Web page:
Individualism in Marx

Charles Brown CharlesB at SPAMCNCL.ci.detroit.mi.us
Wed Sep 1 15:29:54 MDT 1999




> Chris Matthew Sciabarra <cms10 at is2.nyu.edu> 09/01/99 04:55PM
I think we're living in very different times from the 19th century, and
with the increasing democratization of information thru such things as the
Internet, ideas are transmitted at dizzying speeds, yes, but they are also
in a "marketplace" of other ideas that are constantly interacting across
space and time.
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Charles: I just meant Marx's influence in changing the world was not as subtle as
Rand's 17 years after his death. In fact, the new rapid technology would be to Rand's
advantage in the rapidity of making her influence not subtle.

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As for central planning, I believe it is the most non-dialectical element
within Marxism.  It assumes that it is possible to have synoptic knowledge
of a totality, and proceeds to plan on the basis of the presumption.

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Charles: By synoptic you mean an abstract whole, summary, like I asked you to give of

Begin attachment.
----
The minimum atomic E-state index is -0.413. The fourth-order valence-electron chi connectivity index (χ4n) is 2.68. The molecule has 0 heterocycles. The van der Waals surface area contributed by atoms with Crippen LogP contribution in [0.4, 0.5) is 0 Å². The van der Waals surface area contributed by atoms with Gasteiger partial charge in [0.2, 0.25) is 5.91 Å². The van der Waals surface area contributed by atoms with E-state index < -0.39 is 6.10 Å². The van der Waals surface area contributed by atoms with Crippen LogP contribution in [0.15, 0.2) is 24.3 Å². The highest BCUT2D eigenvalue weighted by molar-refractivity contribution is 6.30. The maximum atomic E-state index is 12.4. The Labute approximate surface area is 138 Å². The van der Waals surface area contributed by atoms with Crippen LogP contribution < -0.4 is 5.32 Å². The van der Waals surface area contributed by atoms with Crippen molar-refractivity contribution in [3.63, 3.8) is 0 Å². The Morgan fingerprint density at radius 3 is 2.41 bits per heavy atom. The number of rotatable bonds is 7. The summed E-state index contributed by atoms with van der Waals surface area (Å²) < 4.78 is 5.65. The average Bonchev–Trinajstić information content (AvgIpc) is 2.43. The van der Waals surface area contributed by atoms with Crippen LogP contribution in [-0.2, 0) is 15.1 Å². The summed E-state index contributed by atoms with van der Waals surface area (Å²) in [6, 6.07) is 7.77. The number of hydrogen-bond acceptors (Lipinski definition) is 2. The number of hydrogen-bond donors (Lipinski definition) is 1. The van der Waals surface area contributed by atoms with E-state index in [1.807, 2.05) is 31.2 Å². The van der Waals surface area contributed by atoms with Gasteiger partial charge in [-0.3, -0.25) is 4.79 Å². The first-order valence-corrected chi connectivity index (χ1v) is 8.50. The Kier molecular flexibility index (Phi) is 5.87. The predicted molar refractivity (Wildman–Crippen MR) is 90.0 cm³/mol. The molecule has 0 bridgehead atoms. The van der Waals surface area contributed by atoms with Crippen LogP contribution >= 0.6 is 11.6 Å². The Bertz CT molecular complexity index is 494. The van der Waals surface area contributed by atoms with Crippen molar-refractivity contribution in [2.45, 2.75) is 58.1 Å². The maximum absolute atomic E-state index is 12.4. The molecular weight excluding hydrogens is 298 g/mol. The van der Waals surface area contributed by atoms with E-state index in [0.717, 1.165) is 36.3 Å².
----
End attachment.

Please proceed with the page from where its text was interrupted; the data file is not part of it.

your ideas in the first post. Every table of contents of a book simulates one. An
outline of the whole.

Doesn't dialectics have as a central concept that synoptic knowledge of a totality is
possible at one phase of the thought process ? Marx proceeds from the abstract to the
concrete and all that. Doesn't this deny abstract thought ?

Every word we use is an abstraction , a synopsis of a whole.


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 It
ignores the kind of "tacit" knowledge that is essential to entrepreneurial
and creative processes, which are always related to particular
circumstances and contexts.  This is a pretty dense claim, I realize, and
would take us into pretty intense debate... Lou Proyect witnessed these
debates some years ago, debates that I participated in and that went on for
months, literally.  I don't know if that material is archived anywhere...
but if it is, Lou, let us know!  :)

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Charles: Maybe you could give a synopsis of the debate :>)


Charles Brown










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